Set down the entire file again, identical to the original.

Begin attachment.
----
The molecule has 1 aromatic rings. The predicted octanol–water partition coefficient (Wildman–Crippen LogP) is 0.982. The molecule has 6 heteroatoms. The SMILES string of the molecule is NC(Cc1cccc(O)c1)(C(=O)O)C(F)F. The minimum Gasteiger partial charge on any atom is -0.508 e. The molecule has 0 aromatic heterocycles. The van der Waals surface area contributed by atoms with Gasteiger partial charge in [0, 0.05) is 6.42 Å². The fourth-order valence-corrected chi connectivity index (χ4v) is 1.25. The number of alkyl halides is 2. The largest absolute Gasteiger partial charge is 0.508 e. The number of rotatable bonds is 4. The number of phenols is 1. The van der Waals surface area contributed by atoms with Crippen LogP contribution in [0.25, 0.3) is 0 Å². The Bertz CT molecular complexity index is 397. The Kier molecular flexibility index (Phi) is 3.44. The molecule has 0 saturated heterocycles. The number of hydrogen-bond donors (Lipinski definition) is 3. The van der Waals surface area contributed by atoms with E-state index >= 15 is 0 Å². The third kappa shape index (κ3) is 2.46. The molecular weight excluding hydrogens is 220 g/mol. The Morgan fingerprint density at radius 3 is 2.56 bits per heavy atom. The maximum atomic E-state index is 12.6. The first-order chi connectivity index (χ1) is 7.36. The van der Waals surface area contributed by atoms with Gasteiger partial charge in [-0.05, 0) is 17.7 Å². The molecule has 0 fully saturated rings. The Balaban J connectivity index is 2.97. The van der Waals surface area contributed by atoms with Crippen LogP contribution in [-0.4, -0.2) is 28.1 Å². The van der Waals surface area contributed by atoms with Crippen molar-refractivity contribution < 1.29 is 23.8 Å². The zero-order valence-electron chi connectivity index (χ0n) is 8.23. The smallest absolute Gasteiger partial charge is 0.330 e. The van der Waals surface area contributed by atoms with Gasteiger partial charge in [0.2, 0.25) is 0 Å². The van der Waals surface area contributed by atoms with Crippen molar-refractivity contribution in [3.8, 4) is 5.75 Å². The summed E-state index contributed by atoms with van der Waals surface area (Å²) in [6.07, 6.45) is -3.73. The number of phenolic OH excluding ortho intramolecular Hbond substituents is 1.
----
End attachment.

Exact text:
The molecule has 1 aromatic rings. The predicted octanol–water partition coefficient (Wildman–Crippen LogP) is 0.982. The molecule has 6 heteroatoms. The SMILES string of the molecule is NC(Cc1cccc(O)c1)(C(=O)O)C(F)F. The minimum Gasteiger partial charge on any atom is -0.508 e. The molecule has 0 aromatic heterocycles. The van der Waals surface area contributed by atoms with Gasteiger partial charge in [0, 0.05) is 6.42 Å². The fourth-order valence-corrected chi connectivity index (χ4v) is 1.25. The number of alkyl halides is 2. The largest absolute Gasteiger partial charge is 0.508 e. The number of rotatable bonds is 4. The number of phenols is 1. The van der Waals surface area contributed by atoms with Crippen LogP contribution in [0.25, 0.3) is 0 Å². The Bertz CT molecular complexity index is 397. The Kier molecular flexibility index (Phi) is 3.44. The molecule has 0 saturated heterocycles. The number of hydrogen-bond donors (Lipinski definition) is 3. The van der Waals surface area contributed by atoms with E-state index >= 15 is 0 Å². The third kappa shape index (κ3) is 2.46. The molecular weight excluding hydrogens is 220 g/mol. The Morgan fingerprint density at radius 3 is 2.56 bits per heavy atom. The maximum atomic E-state index is 12.6. The first-order chi connectivity index (χ1) is 7.36. The van der Waals surface area contributed by atoms with Gasteiger partial charge in [-0.05, 0) is 17.7 Å². The molecule has 0 fully saturated rings. The Balaban J connectivity index is 2.97. The van der Waals surface area contributed by atoms with Crippen LogP contribution in [-0.4, -0.2) is 28.1 Å². The van der Waals surface area contributed by atoms with Crippen molar-refractivity contribution < 1.29 is 23.8 Å². The zero-order valence-electron chi connectivity index (χ0n) is 8.23. The smallest absolute Gasteiger partial charge is 0.330 e. The van der Waals surface area contributed by atoms with Gasteiger partial charge in [0.2, 0.25) is 0 Å². The van der Waals surface area contributed by atoms with Crippen molar-refractivity contribution in [3.8, 4) is 5.75 Å². The summed E-state index contributed by atoms with van der Waals surface area (Å²) in [6.07, 6.45) is -3.73. The number of phenolic OH excluding ortho intramolecular Hbond substituents is 1.